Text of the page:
Now it was still busy on the bridge, and I was working as many hours as I could. The longest stint I did was 18 days straight, which nearly sent me crazy! A minimum of two climbs a day, for 18 days = 36 climbs, with 14 people on a climb = 504 people I met and interacted with and entertained during that period. I started to hate the place. I was looking for a different job as this one had run its course with me. I applied for the following range of jobs: A Segway tour guide, a nanny, a barmaid, jobs at the snow, at a resort in Broome, tour guiding in NZ, doing traffic control (stop/slow lollypop work), as a baggage handler, as a street cleaner for the City of Sydney (come on, driving one of those little one person cars around could be fun..), and as a mobile ‘I’ll come visit your office and water your plants for you’ chick. The most frustrating part of all these applications was that you rarely heard back after you applied. I mean, not even a generic “Sorry you’re unsuccessful” email. How rude is that? Is society really turning so lazy and bad-mannered that you can’t even expect a courtesy cut and paste apology email? Geez. I did get a few interviews for the various jobs, but for one reason or another they wouldn’t eventuate into work. Those I could contact afterwards I did, just as a follow up and or confirmation I didn’t get the job, but others I couldn’t even get a hold of. I was disgusted with the lack of service and respect. The least people could do was follow up or return a call, I don’t think there’s anything too hard about that.
In April I went back to Melbourne again for my brother’s 21st. I stayed a few nights at my good friend Rodger’s place, and when I arrived there was a huge basket of Easter eggs on my bed, which I thought was really nice and made me feel very much at home. Thank you Rodger! After the 21st I had my appointment at the American Consulate, to get my visa to go visit Hannah in the USA. I figured it would all go along nicely and I’d soon be on my way to the States. I was wrong. In short, my visa was denied because “You haven’t been in your current job for at least 12 months”. Like that was meant to convey my intention to return to Australia or something?! I was devastated, and couldn’t believe the lady had so coldly stamped my application with a big fat ‘Denied’ stamp, and handed me a generic letter explaining that I now had to wait 12 months before applying again. Well I wanted to punch her, and it’s probably just as well there was a thick wall of glass separating us or I would have. Arrggghhhh! Then I turned childish and felt like telling her I didn’t even want to go to her stupid country anymore anyway, and by the time I got back to the car I was in tears. And had to call Hannah and tell her I wasn’t coming over because they wouldn’t let me in the country. Bloody red tape!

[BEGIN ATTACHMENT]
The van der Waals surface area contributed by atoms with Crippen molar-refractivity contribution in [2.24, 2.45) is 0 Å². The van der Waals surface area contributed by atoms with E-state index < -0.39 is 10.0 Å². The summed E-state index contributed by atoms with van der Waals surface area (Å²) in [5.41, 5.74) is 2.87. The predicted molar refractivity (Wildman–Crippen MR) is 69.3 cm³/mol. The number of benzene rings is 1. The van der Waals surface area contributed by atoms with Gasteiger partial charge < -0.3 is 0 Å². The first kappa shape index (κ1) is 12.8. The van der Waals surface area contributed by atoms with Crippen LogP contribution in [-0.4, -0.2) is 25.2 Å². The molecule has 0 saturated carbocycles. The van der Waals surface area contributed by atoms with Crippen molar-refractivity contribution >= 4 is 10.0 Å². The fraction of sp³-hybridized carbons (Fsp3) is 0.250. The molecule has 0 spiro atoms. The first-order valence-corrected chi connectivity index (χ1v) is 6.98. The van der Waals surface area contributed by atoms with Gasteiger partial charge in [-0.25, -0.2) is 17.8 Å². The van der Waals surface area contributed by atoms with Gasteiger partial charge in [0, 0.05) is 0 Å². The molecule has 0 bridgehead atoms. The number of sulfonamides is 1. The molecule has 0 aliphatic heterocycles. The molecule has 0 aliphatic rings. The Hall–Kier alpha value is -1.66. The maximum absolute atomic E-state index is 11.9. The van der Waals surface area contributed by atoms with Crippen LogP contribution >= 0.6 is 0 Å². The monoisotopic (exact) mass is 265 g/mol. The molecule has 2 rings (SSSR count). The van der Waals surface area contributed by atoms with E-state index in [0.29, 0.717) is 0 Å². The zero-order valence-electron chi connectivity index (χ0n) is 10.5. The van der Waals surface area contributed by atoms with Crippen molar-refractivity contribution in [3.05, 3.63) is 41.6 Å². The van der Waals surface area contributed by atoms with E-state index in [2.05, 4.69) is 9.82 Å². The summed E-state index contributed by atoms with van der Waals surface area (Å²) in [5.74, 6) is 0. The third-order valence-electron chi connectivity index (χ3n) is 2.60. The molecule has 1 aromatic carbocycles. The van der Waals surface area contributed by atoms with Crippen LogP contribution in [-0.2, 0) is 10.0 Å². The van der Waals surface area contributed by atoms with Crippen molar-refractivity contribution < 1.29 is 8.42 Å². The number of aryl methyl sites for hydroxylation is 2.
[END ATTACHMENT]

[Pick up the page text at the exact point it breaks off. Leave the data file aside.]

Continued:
Now what was I going to do? Sydney was meant to only be temporary, and I’d already been there for five months already. I was headed back there the next day, and figured I may as well keep walking around the Bridge since it was paying the bills for now.
Back in Sydney I decided to start horse riding lessons. I was still looking for something to feel connected somewhere, and a community class seemed a good place to start. Why horse riding? I’d ridden a horse in a friends paddock about 20 years ago, and had a few friends who’d ridden over the years so thought I’d get some lessons. Plus it was different, and it’s always those activities that call out to me. So every Thursday morning I went horse riding. I learnt to brush and saddle the horse, and the basics of riding them. I fell off in week five. It happened so suddenly that one second I was on the horse, I heard a noise from the nearby car park and felt her shy away, then in the next second I was sitting on my bum on the sand wondering how I came off. The old adage about getting straight back on the horse was already running around in my head, so I did. Though I was still in a bit of shock I think. I didn’t think the fall had really worried me, until the following week when I went back and suddenly felt a little nervous. But I continued and wasn’t too bad of a rider if I do say so myself.
I was regularly given new horses to ride (new to me, not the stables), and I didn’t always enjoy it as it would take a lesson or two just to get used to the horse (like driving a new car each time you’re taking a lesson), but I coped and it was probably good for me in the long run. I consoled myself with the thought that I was the only one who could handle such constant change. I earned respect a few weeks later when my horse took off at the sound of a whip cracking nearby but I managed to stay on and eventually got him to stop. I recall thinking, “I’m not coming off again” and although I’m assured it was a sight to behold – me flying along, bouncing in the saddle, barely in control, hanging on for dear life – I didn’t fall off and was quite proud of my efforts.
The hours on the bridge dropped dramatically right after Easter, and stayed low throughout May and June. I was averaging approximately 40 – 50 hours a fortnight, and just staying afloat. I needed another source of income to keep me going. So I started looking for places to do some Life Modelling. I had the time to search for arty places, and I’m not averse to cold calling and self advertising, and I found the work started to come in fairly regularly. So much so that it pays for my rent. It was the perfect occupation for winter, where not only did I dictate the temperature of the room, but I also had to think quickly and come up with new poses depending on what each class wanted, and I had to be adaptable as each class was different from the next. And some more so than others. I’ll save those stories for the next email.
Take care, I’m off on a road trip for a week next week so will endeavour to write again soon (at least before another four months go by!)